Accelerating Computer Vision with VPUs

April 22, 2020

Sight is a sense humans often take for granted. We can identify faces and objects in a photograph with little thought. Teaching a machine to replicate human sight with the same speed and accuracy is a much more difficult task.

What is Computer Vision?

Computer vision is how a machine uses algorithms to analyze visual information such as video for patterns, identification and other information. Consumers might recognize computer vision in how their digital camera automatically focuses on human faces, or how the display of their smartphone lights up when they reach for it. Computer vision has industrial applications like creating heat maps for environmental monitoring, identifying product issues for quality assurance, object detection and tracking for surveillance. It also enables gesture tracking for virtual and augmented reality and obstacle detection for robot guidance.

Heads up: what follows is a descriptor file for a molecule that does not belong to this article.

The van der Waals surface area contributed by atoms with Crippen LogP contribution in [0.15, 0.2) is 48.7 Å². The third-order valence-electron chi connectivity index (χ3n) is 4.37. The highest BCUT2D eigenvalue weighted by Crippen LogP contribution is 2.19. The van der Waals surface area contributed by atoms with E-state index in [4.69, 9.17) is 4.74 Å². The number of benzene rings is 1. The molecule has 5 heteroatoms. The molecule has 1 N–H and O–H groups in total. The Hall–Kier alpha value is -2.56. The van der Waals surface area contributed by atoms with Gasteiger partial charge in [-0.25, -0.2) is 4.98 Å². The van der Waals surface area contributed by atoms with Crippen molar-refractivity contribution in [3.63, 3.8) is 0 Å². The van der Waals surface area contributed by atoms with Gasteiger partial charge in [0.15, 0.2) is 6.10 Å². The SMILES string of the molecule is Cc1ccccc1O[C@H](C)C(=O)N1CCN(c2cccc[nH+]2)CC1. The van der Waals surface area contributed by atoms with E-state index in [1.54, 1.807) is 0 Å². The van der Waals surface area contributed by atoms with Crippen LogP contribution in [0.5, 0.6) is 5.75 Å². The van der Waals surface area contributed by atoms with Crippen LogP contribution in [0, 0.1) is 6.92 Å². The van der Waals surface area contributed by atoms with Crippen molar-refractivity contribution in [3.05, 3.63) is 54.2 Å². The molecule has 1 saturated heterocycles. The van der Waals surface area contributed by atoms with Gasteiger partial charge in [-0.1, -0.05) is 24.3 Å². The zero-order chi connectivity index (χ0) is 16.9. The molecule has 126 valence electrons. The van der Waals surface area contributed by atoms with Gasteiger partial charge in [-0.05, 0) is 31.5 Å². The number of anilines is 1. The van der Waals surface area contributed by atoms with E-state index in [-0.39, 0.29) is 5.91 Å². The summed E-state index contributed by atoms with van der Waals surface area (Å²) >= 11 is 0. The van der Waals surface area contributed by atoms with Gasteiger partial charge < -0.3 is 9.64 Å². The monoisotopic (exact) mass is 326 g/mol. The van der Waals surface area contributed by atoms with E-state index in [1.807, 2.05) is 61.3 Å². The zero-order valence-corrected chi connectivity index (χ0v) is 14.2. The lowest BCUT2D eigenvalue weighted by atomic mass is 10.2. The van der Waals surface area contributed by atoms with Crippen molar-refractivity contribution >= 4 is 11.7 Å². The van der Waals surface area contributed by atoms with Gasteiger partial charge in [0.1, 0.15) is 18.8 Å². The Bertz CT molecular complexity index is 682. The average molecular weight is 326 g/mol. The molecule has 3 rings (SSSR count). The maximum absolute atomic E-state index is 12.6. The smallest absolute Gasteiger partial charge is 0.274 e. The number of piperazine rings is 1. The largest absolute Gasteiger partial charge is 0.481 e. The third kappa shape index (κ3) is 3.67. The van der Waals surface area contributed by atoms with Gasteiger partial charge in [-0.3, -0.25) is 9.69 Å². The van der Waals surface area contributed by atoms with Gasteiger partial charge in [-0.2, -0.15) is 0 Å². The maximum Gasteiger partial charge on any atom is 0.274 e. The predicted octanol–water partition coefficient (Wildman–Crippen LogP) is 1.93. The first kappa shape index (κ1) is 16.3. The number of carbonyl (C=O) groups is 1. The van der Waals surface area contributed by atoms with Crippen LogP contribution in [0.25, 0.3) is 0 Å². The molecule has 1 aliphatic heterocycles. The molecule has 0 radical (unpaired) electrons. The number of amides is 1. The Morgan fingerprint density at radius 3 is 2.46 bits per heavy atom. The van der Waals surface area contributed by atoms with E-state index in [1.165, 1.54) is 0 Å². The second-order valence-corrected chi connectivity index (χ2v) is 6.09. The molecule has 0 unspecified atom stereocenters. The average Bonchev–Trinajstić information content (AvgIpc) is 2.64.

What is a Vision Processing Unit (VPU)?

A VPU is a microprocessor designed to accelerate machine vision algorithms pertaining to learning and analyzing. Vision processing units are different from video processing units, which handle video encoding and decoding. A VPU can operate independently or as a coprocessor to a central processing unit (CPU). They consume a fraction of the power required by GPUs and have low thermal generation, which makes them ideal for edge computing.

Edge computing is meant to locally store and process data, saving bandwidth and improving latency. However, compared to the cloud or data center, edge computing has slower inference power. Accelerators, such as a VPU, help speed up learning models and analysis. Their compact structure makes VPUs ideal for use in small devices, such as cameras, phones and USB sticks.

Current and Future VPU Technology

In 2017, Intel announced the world’s first VPU, the Myriad 2. The product had applications for drones, smart cameras, security systems, VR & AR programs and other products. The upgraded version, released in 2018, the Myriad X, is a 16nm device that includes vision accelerators, Neural Compute Engine, imaging accelerators, 16 SHAVE vector processors and CPU. It supports up to 16 video streams per device.

Keem Bay is Intel’s next VPU, expected to launch sometime this year, at reportedly 10 times the AI performance of the Myriad X. But since 2017, many other companies have joined the VPU market, including Samsung and Google. The vision processing unit market is expected to grow to 3.2 billion by 2024.